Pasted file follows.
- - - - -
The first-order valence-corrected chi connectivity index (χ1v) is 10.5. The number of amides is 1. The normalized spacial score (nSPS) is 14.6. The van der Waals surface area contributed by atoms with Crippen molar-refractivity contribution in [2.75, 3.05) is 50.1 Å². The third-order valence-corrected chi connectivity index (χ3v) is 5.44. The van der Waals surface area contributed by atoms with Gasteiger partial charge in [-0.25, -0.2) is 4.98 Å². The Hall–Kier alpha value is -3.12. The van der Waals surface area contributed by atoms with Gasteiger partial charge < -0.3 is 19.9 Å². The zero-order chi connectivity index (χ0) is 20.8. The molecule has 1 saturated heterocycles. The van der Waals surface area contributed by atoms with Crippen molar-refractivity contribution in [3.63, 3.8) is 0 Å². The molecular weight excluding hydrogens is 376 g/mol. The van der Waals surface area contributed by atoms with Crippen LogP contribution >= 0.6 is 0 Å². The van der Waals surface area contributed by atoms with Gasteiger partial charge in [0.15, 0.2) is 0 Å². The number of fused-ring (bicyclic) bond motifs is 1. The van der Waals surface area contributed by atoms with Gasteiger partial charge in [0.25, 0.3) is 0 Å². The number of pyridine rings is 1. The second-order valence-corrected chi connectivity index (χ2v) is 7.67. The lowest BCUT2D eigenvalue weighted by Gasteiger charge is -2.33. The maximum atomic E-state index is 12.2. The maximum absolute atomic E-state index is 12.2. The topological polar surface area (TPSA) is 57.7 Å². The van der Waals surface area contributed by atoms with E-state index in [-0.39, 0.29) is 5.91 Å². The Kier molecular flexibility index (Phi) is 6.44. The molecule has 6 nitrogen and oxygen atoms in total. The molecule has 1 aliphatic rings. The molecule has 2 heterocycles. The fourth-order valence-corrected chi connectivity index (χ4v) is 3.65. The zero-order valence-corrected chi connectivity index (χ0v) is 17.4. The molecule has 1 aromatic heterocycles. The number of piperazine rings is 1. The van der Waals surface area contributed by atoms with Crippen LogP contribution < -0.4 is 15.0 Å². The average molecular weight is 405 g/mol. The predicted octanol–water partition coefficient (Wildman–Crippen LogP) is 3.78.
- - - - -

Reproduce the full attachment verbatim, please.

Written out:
The first-order valence-corrected chi connectivity index (χ1v) is 10.5. The number of amides is 1. The normalized spacial score (nSPS) is 14.6. The van der Waals surface area contributed by atoms with Crippen molar-refractivity contribution in [2.75, 3.05) is 50.1 Å². The third-order valence-corrected chi connectivity index (χ3v) is 5.44. The van der Waals surface area contributed by atoms with Gasteiger partial charge in [-0.25, -0.2) is 4.98 Å². The Hall–Kier alpha value is -3.12. The van der Waals surface area contributed by atoms with Gasteiger partial charge < -0.3 is 19.9 Å². The zero-order chi connectivity index (χ0) is 20.8. The molecule has 1 saturated heterocycles. The van der Waals surface area contributed by atoms with Crippen molar-refractivity contribution in [3.63, 3.8) is 0 Å². The molecular weight excluding hydrogens is 376 g/mol. The van der Waals surface area contributed by atoms with Crippen LogP contribution >= 0.6 is 0 Å². The van der Waals surface area contributed by atoms with Gasteiger partial charge in [0.15, 0.2) is 0 Å². The number of fused-ring (bicyclic) bond motifs is 1. The van der Waals surface area contributed by atoms with Gasteiger partial charge in [0.25, 0.3) is 0 Å². The number of pyridine rings is 1. The second-order valence-corrected chi connectivity index (χ2v) is 7.67. The lowest BCUT2D eigenvalue weighted by Gasteiger charge is -2.33. The maximum atomic E-state index is 12.2. The maximum absolute atomic E-state index is 12.2. The topological polar surface area (TPSA) is 57.7 Å². The van der Waals surface area contributed by atoms with E-state index in [-0.39, 0.29) is 5.91 Å². The Kier molecular flexibility index (Phi) is 6.44. The molecule has 6 nitrogen and oxygen atoms in total. The molecule has 1 aliphatic rings. The molecule has 2 heterocycles. The fourth-order valence-corrected chi connectivity index (χ4v) is 3.65. The zero-order valence-corrected chi connectivity index (χ0v) is 17.4. The molecule has 1 aromatic heterocycles. The number of piperazine rings is 1. The van der Waals surface area contributed by atoms with Crippen LogP contribution < -0.4 is 15.0 Å². The average molecular weight is 405 g/mol. The predicted octanol–water partition coefficient (Wildman–Crippen LogP) is 3.78.